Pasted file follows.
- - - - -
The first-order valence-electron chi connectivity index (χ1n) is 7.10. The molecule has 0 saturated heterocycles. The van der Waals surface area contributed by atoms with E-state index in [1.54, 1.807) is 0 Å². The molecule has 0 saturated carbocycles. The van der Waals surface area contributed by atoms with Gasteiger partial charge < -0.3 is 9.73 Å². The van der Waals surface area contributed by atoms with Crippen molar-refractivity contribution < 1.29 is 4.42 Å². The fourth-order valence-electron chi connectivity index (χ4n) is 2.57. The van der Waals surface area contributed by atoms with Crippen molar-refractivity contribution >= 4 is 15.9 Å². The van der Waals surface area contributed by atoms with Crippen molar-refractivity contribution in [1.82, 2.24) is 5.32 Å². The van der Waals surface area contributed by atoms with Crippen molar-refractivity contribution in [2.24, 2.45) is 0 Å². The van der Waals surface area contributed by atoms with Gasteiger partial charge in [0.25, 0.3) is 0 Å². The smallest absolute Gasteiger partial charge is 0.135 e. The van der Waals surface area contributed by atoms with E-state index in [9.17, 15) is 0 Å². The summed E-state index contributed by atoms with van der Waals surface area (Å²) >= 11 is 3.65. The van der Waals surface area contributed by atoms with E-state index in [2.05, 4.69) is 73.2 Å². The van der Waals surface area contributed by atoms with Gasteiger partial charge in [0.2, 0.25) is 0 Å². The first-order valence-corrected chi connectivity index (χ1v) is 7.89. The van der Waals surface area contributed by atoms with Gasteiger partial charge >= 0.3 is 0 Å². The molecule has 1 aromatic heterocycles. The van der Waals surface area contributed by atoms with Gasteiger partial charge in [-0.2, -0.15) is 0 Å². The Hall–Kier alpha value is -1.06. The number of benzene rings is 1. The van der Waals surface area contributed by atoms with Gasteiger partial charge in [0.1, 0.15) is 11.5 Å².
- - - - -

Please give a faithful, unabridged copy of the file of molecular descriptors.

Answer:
The first-order valence-electron chi connectivity index (χ1n) is 7.10. The molecule has 0 saturated heterocycles. The van der Waals surface area contributed by atoms with E-state index in [1.54, 1.807) is 0 Å². The molecule has 0 saturated carbocycles. The van der Waals surface area contributed by atoms with Gasteiger partial charge < -0.3 is 9.73 Å². The van der Waals surface area contributed by atoms with Crippen molar-refractivity contribution < 1.29 is 4.42 Å². The fourth-order valence-electron chi connectivity index (χ4n) is 2.57. The van der Waals surface area contributed by atoms with Crippen molar-refractivity contribution >= 4 is 15.9 Å². The van der Waals surface area contributed by atoms with Crippen molar-refractivity contribution in [1.82, 2.24) is 5.32 Å². The van der Waals surface area contributed by atoms with Crippen molar-refractivity contribution in [2.24, 2.45) is 0 Å². The van der Waals surface area contributed by atoms with Gasteiger partial charge in [0.25, 0.3) is 0 Å². The smallest absolute Gasteiger partial charge is 0.135 e. The van der Waals surface area contributed by atoms with E-state index in [9.17, 15) is 0 Å². The summed E-state index contributed by atoms with van der Waals surface area (Å²) >= 11 is 3.65. The van der Waals surface area contributed by atoms with E-state index in [2.05, 4.69) is 73.2 Å². The van der Waals surface area contributed by atoms with Gasteiger partial charge in [0.2, 0.25) is 0 Å². The first-order valence-corrected chi connectivity index (χ1v) is 7.89. The van der Waals surface area contributed by atoms with Gasteiger partial charge >= 0.3 is 0 Å². The molecule has 1 aromatic heterocycles. The van der Waals surface area contributed by atoms with Gasteiger partial charge in [-0.2, -0.15) is 0 Å². The Hall–Kier alpha value is -1.06. The number of benzene rings is 1. The van der Waals surface area contributed by atoms with Gasteiger partial charge in [0.1, 0.15) is 11.5 Å².